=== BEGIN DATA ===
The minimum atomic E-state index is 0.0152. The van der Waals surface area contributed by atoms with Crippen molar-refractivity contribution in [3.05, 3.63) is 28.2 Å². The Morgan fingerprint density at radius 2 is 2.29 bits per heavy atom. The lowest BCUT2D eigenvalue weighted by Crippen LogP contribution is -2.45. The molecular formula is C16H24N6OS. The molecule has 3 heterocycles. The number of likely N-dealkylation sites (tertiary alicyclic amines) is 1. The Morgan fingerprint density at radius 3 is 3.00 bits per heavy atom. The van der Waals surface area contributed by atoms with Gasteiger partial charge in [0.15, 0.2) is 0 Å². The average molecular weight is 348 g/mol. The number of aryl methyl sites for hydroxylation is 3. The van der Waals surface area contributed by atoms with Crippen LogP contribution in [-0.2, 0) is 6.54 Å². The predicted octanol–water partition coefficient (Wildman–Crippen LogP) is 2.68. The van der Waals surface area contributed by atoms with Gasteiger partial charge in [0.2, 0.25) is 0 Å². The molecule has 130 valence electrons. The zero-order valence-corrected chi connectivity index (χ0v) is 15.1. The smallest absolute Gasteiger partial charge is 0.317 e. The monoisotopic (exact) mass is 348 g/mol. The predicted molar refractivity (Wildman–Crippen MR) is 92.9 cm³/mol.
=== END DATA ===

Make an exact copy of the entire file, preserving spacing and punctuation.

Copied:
The minimum atomic E-state index is 0.0152. The van der Waals surface area contributed by atoms with Crippen molar-refractivity contribution in [3.05, 3.63) is 28.2 Å². The Morgan fingerprint density at radius 2 is 2.29 bits per heavy atom. The lowest BCUT2D eigenvalue weighted by Crippen LogP contribution is -2.45. The molecular formula is C16H24N6OS. The molecule has 3 heterocycles. The number of likely N-dealkylation sites (tertiary alicyclic amines) is 1. The Morgan fingerprint density at radius 3 is 3.00 bits per heavy atom. The van der Waals surface area contributed by atoms with Gasteiger partial charge in [0.15, 0.2) is 0 Å². The average molecular weight is 348 g/mol. The number of aryl methyl sites for hydroxylation is 3. The van der Waals surface area contributed by atoms with Crippen LogP contribution in [-0.2, 0) is 6.54 Å². The predicted octanol–water partition coefficient (Wildman–Crippen LogP) is 2.68. The van der Waals surface area contributed by atoms with Gasteiger partial charge in [0.2, 0.25) is 0 Å². The molecule has 130 valence electrons. The zero-order valence-corrected chi connectivity index (χ0v) is 15.1. The smallest absolute Gasteiger partial charge is 0.317 e. The monoisotopic (exact) mass is 348 g/mol. The predicted molar refractivity (Wildman–Crippen MR) is 92.9 cm³/mol.